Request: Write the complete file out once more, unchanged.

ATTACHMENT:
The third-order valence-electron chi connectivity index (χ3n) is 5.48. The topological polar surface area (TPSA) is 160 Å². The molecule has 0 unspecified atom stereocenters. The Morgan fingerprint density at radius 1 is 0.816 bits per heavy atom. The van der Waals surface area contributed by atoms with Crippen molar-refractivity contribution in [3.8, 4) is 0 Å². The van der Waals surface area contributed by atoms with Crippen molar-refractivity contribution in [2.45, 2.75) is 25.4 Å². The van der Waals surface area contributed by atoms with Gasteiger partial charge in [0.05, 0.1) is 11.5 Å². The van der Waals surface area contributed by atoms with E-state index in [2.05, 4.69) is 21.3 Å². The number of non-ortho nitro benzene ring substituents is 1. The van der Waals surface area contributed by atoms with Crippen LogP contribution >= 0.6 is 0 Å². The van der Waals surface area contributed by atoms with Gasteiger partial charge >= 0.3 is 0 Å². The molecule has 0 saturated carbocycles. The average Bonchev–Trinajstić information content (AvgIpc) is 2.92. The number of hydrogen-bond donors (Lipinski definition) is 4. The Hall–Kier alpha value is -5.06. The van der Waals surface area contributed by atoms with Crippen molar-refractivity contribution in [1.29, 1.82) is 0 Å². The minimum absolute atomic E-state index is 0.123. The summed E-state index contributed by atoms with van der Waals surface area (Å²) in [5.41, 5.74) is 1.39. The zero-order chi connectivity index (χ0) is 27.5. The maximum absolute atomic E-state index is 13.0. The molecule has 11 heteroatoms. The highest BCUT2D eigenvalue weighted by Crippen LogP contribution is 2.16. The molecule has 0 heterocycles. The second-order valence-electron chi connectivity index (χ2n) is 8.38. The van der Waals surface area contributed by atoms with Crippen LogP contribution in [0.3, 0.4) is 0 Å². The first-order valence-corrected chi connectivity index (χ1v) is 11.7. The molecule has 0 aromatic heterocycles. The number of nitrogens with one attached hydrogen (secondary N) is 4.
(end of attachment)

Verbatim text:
The third-order valence-electron chi connectivity index (χ3n) is 5.48. The topological polar surface area (TPSA) is 160 Å². The molecule has 0 unspecified atom stereocenters. The Morgan fingerprint density at radius 1 is 0.816 bits per heavy atom. The van der Waals surface area contributed by atoms with Crippen molar-refractivity contribution in [3.8, 4) is 0 Å². The van der Waals surface area contributed by atoms with Crippen molar-refractivity contribution in [2.45, 2.75) is 25.4 Å². The van der Waals surface area contributed by atoms with Gasteiger partial charge in [0.05, 0.1) is 11.5 Å². The van der Waals surface area contributed by atoms with E-state index in [2.05, 4.69) is 21.3 Å². The number of non-ortho nitro benzene ring substituents is 1. The van der Waals surface area contributed by atoms with Crippen LogP contribution >= 0.6 is 0 Å². The van der Waals surface area contributed by atoms with Gasteiger partial charge >= 0.3 is 0 Å². The molecule has 0 saturated carbocycles. The average Bonchev–Trinajstić information content (AvgIpc) is 2.92. The number of hydrogen-bond donors (Lipinski definition) is 4. The Hall–Kier alpha value is -5.06. The van der Waals surface area contributed by atoms with Crippen molar-refractivity contribution in [1.29, 1.82) is 0 Å². The minimum absolute atomic E-state index is 0.123. The summed E-state index contributed by atoms with van der Waals surface area (Å²) in [5.41, 5.74) is 1.39. The zero-order chi connectivity index (χ0) is 27.5. The maximum absolute atomic E-state index is 13.0. The molecule has 11 heteroatoms. The highest BCUT2D eigenvalue weighted by Crippen LogP contribution is 2.16. The molecule has 0 heterocycles. The second-order valence-electron chi connectivity index (χ2n) is 8.38. The van der Waals surface area contributed by atoms with Crippen LogP contribution in [0.3, 0.4) is 0 Å². The first-order valence-corrected chi connectivity index (χ1v) is 11.7. The molecule has 0 aromatic heterocycles. The number of nitrogens with one attached hydrogen (secondary N) is 4.